The withdrawal of low deposit mortgage deals and rising house prices has meant that it has never been harder for first-time buyers to get onto the housing ladder. But the relaunch of the Government’s Help to Buy loan, together with the Government’s pledge to build 300,000 new houses per year until the mid-20s, means that first-time buyers looking to get onto the property ladder have more of a chance by purchasing a new-build home.
New builds are not just popular with first-time buyers, however. They can be a great way for second-steppers to move up the property ladder and for downsizers to buy a property that needs little initial maintenance.
However, although there are many benefits to buying a new build there are also some downsides as well, which house buyers should consider. Here we look at the pros and cons of buying a new build.
One of the major attractions of buying a new build for first-time buyers is that they can do so through the Help to Buy Equity Loan scheme. Although the previous scheme was available to existing homeowners and first-time buyers, the Help to Buy Equity Loan scheme has been relaunched by the Government and is now only available to first-time buyers.
Under the new scheme, first-time buyers buying a new build property that is part of the scheme can borrow from the government up to 20% (40% in London) of the cost of the home. The buyer must pay a minimum of 5% deposit for the home and use a Help to Buy mortgage to cover the remaining cost of the property.
First-time buyers considering using a Help to Buy Loan should be aware that although the loan is interest-free for the first five years, and after this, interest fees are added to the loan at 1.75% and rise each year in April by the Consumer Price Index plus 2%. In addition to this, borrowers are charged a monthly management fee of £1 for the term of the loan.
New-build houses benefit from modern building requirements, which means that they are often much more energy-efficient than older properties. Having an energy-efficient home not only makes it more environmentally friendly, but also helps to cut down on monthly gas and electric repayments. Often, a new build will have an Energy Performance Certificate (EPCs) of A or B, whereas older properties tend to have lower ratings around D or E.
Another benefit of buying a new-build home is that it is usually built to a high specification. This means that homeowners can move straight into the property without having to renovate rooms, remodel kitchens or update bathrooms. In addition to this, many new builds have modern lifestyles in mind, for example many master bedrooms come with ensuite bathrooms.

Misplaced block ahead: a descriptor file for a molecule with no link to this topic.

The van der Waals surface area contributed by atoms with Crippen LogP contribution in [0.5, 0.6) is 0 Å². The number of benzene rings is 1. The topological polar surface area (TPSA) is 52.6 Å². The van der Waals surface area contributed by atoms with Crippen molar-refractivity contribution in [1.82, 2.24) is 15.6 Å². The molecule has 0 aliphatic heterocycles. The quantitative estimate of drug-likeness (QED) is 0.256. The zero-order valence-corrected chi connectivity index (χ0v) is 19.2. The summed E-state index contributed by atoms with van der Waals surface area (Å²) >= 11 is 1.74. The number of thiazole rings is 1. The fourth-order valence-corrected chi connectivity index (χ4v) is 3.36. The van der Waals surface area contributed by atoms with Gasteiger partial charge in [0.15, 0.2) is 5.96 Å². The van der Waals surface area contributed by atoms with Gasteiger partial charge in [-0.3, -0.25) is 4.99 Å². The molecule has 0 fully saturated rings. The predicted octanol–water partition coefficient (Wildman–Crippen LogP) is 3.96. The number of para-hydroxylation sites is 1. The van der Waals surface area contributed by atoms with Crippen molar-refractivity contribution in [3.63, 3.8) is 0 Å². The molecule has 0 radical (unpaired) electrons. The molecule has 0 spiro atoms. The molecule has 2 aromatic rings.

New-build homes come with a warranty, with NHBC the most common, which typically last for 10 years. Normally, the warranty is split into two periods. The defects insurance period usually covers the first two years, then the structural insurance period covers the remaining eight years. Although the warranty will cover major problems to the property, many factors are not covered, and it is still vital that homeowners get good home insurance cover when they move into their property.
Often a new build home will be more expensive to buy than a similar older home – this is often known as the new-build premium. The reason for this is that as a new build, homeowners can move straight into the home without having to carry out extra work, for example changing flooring. In addition to this, many new builds do not have the ability to add value to the property – for example building extensions or loft conversions that homeowners can do with older properties.
New-build homes have a bad reputation for being poorly built. Although some homes have not been built to an acceptable standard, it is not the case that all new build homes are badly built. When looking at new build properties, house hunters should research the company that is building the home to see what past homes they have built and to what standard. There may be more support for homeowners coming as the Government has pledged to set up a New Home Ombudsman to help homeowners with complaints about new build properties, but as of yet this has not been established.
Another common complaint about new build homes is that rooms within the home are smaller than older homes and there is much less outdoor space. As well as this, many new build homes are built on estates, with homes overlooking one another, which does not provide the privacy some homeowners prefer. As such, those buying a new build should think about practicalities when viewing the home, for example whether it provides enough storage, if their furniture will fit into small rooms and if the outdoor space is adequate for their needs.
Over the last few years, there have been high profile cases of new-build homeowners who have purchased their house as a leasehold instead of a freehold and who have been unable to buy the freehold as they were first assured they would be able to do. As well as this, some leasehold homeowners have found that they have been tied into lease contracts in which the ground rent doubles, leaving them to face increasing ground rent payments and with properties they are unable to sell as many mortgage lenders won’t offer mortgages on properties with these contracts. The Government is set to ban ground rent on new build properties, as well as banning new-build houses being sold as leaseholds. In addition to this, there are suggestions that the Government will legislate to make it easier and cheaper for leaseholders to extend their lease.
Information is correct as of the date of publication (shown at the top of this article). Any products featured may be withdrawn by their provider or changed at any time.